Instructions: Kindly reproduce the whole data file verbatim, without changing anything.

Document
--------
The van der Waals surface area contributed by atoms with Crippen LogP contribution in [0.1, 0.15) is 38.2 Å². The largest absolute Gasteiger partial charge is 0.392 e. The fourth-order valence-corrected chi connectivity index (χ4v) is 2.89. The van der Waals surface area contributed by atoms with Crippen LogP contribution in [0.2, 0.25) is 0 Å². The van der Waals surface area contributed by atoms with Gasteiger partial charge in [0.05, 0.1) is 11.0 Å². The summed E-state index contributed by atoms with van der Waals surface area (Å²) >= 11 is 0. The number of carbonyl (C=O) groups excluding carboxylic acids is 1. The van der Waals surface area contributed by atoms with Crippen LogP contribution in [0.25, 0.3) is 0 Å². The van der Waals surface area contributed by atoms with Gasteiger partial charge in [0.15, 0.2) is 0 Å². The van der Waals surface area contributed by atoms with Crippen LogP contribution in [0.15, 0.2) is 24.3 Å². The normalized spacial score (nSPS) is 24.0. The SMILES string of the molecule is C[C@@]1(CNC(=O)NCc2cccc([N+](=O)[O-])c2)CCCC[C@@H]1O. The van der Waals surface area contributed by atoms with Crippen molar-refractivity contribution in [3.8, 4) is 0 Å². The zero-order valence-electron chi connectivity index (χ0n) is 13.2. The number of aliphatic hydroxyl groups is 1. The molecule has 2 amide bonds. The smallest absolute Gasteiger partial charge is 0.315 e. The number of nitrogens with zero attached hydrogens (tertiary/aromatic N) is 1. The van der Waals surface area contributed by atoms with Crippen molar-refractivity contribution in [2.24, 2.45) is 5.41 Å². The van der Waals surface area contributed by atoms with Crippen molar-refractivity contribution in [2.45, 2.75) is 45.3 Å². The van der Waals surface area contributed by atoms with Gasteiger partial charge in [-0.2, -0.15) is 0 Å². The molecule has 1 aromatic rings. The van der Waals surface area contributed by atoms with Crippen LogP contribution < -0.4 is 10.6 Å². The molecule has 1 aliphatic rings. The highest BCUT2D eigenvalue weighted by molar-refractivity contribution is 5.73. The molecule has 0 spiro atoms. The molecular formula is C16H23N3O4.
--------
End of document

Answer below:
The van der Waals surface area contributed by atoms with Crippen LogP contribution in [0.1, 0.15) is 38.2 Å². The largest absolute Gasteiger partial charge is 0.392 e. The fourth-order valence-corrected chi connectivity index (χ4v) is 2.89. The van der Waals surface area contributed by atoms with Crippen LogP contribution in [0.2, 0.25) is 0 Å². The van der Waals surface area contributed by atoms with Gasteiger partial charge in [0.05, 0.1) is 11.0 Å². The summed E-state index contributed by atoms with van der Waals surface area (Å²) >= 11 is 0. The number of carbonyl (C=O) groups excluding carboxylic acids is 1. The van der Waals surface area contributed by atoms with Crippen LogP contribution in [0.25, 0.3) is 0 Å². The van der Waals surface area contributed by atoms with Gasteiger partial charge in [0.15, 0.2) is 0 Å². The van der Waals surface area contributed by atoms with Crippen LogP contribution in [0.15, 0.2) is 24.3 Å². The normalized spacial score (nSPS) is 24.0. The SMILES string of the molecule is C[C@@]1(CNC(=O)NCc2cccc([N+](=O)[O-])c2)CCCC[C@@H]1O. The van der Waals surface area contributed by atoms with Crippen molar-refractivity contribution in [3.8, 4) is 0 Å². The zero-order valence-electron chi connectivity index (χ0n) is 13.2. The number of aliphatic hydroxyl groups is 1. The molecule has 2 amide bonds. The smallest absolute Gasteiger partial charge is 0.315 e. The number of nitrogens with zero attached hydrogens (tertiary/aromatic N) is 1. The van der Waals surface area contributed by atoms with Crippen molar-refractivity contribution in [2.24, 2.45) is 5.41 Å². The van der Waals surface area contributed by atoms with Crippen molar-refractivity contribution in [2.45, 2.75) is 45.3 Å². The van der Waals surface area contributed by atoms with Gasteiger partial charge in [-0.2, -0.15) is 0 Å². The molecule has 1 aromatic rings. The van der Waals surface area contributed by atoms with Crippen LogP contribution < -0.4 is 10.6 Å². The molecule has 1 aliphatic rings. The highest BCUT2D eigenvalue weighted by molar-refractivity contribution is 5.73. The molecule has 0 spiro atoms. The molecular formula is C16H23N3O4.